How Graphic Novelist Joel Christian Gill Spotlights Black History

“Because Black history isn’t centered, you have to search harder for those stories,” says Gill, who has researched figures including Spottswood Rice, who escaped enslavement and joined the Union Army, and motorcyclist Bessie Stringfield. 

Photo by Tami Nguyen


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Research is an active verb to Joel Christian Gill, creator of the graphic novel series “Strange Fruit: Uncelebrated Narratives from Black History” and “Tales of the Talented Tenth” (both Fulcrum).

“It’s actually getting out there and going places and making lists and keeping notes and making sure that your handwriting is clean so that you can read that note later,” he says.

Gill’s most recent project, Stamped from the Beginning: A Graphic History of Racist Ideas in America (Ten Speed, 2023), required more visual research than anything else, as it was an adaptation of Ibram X. Kendi’s Stamped. But for his earlier books, Gill had to dig deep.

“Because Black history isn’t centered, you have to search harder for those stories,” he says. Gill credits Brian Sieveking, one of his professors at Roanoke College, for an invaluable piece of advice: “There’s always some little historical society somewhere who keeps records of those things.”

Finding those resources has been key to Gill’s work. When he was researching Malaga Island in Maine for “Strange Fruit,” he couldn’t find much online about the island, which had been a home to thriving interracial community until the residents were forcibly evicted in 1912. So he turned to the locals.

“Somebody that I knew lived in Phippsburg, Maine,” he says, “and they went to the historical society and got a ton of information that they had collected, and pictures of people.”

Similarly, while researching the chapter on cyclist Major Taylor, he found a cycling club in Worcester, MA, that had information about Taylor that couldn’t be found anywhere else.

Even the most careful researcher can be tripped up by the human factor, however. Gill relied entirely on contemporary sources for his research on motorcyclist Bessie Stringfield, including a newspaper interview with Stringfield herself and conversations with a biker blogger who knew her. Then, in 2018, four years after the publication of Bessie Stringfield: Tales of the Talented Tenth, the New York Times ran an obituary with some new information: Stringfield had lied about her family and her past, telling reporters that she was born in Jamaica, orphaned at an early age, and taken in by a kindly woman who gave her her first motorcycle. In fact, she was born in North Carolina and still had living relatives. Gill corrected the record for his picture book Fast Enough: Bessie Stringfield’s First Ride (Lion Forge, 2019), and he plans to do the same with the graphic novel if it is reissued.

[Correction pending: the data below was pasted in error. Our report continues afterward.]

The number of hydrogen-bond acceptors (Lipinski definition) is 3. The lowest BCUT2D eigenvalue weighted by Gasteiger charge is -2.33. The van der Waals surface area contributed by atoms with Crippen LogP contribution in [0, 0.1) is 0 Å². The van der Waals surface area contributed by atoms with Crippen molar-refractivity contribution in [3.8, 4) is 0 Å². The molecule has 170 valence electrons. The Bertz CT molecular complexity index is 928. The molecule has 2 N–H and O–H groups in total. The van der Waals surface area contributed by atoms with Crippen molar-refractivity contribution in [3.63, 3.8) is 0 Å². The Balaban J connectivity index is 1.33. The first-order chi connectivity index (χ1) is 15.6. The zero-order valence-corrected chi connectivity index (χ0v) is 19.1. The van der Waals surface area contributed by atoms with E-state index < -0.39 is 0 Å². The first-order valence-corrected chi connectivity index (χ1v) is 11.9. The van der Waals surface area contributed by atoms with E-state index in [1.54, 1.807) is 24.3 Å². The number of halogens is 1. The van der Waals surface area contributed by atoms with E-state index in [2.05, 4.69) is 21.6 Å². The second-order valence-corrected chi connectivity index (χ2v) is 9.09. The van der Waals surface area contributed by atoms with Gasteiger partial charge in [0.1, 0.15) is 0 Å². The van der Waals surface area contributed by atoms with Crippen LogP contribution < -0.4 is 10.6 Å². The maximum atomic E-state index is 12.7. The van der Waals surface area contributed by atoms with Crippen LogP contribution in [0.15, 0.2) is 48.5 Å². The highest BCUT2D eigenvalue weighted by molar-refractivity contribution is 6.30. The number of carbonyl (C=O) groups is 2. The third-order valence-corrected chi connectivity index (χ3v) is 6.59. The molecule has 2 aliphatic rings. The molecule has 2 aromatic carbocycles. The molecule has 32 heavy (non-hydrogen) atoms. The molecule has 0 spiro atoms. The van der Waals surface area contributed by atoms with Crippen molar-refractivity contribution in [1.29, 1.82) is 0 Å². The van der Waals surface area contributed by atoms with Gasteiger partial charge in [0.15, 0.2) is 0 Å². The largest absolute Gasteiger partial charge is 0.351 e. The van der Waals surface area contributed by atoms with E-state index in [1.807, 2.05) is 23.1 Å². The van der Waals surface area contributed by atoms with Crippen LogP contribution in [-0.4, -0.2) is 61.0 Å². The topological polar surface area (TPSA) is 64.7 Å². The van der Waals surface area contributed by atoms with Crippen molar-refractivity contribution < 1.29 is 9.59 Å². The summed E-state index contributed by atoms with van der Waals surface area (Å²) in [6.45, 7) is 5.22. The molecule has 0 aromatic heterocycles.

By contrast, Gill hit research pay dirt with the story of Spottswood Rice, an enslaved African man who escaped, joined the Union Army, and sent letters to his daughter and her enslaver saying that he was coming to rescue his child. “I found the letter, I found his military records, I found all this other stuff,” Gill says. “And then I found a 1925 interview with his daughter where she actually says that was true.”

Because historical records about African Americans are often sparse, Gill sometimes has to fill in the blanks with less specific knowledge. When he was researching stage magician Richard Potter, material about Potter’s early days was hard to come by. “I don’t know where he performed for the first time,” Gill says. “So I had to think, where did people perform in Boston? You have to build the story around the things that point to other things.”

Gill, an associate professor of art at Boston University and chair of the Department of Visual Narrative, makes heavy use of libraries, the JSTOR database, and newspaper archives, but he checks and cross-references everything.

“My bias is in favor of the truth. And if I can’t find multiple things that sort of corroborate what I’m talking about, I don’t talk about it.”

Currently, Gill is working on a graphic novel about abolition and the Civil War that incorporates historical figures into the narrative. He’s planning a fact-finding trip to Richmond, VA, to find information about abolitionist, socialite, and Union spy Elizabeth Van Lew. “The fun thing about historical research is, if you’re a person who likes puzzles and likes puzzles that actually can be solved in some instances, then [this is] definitely for you.”

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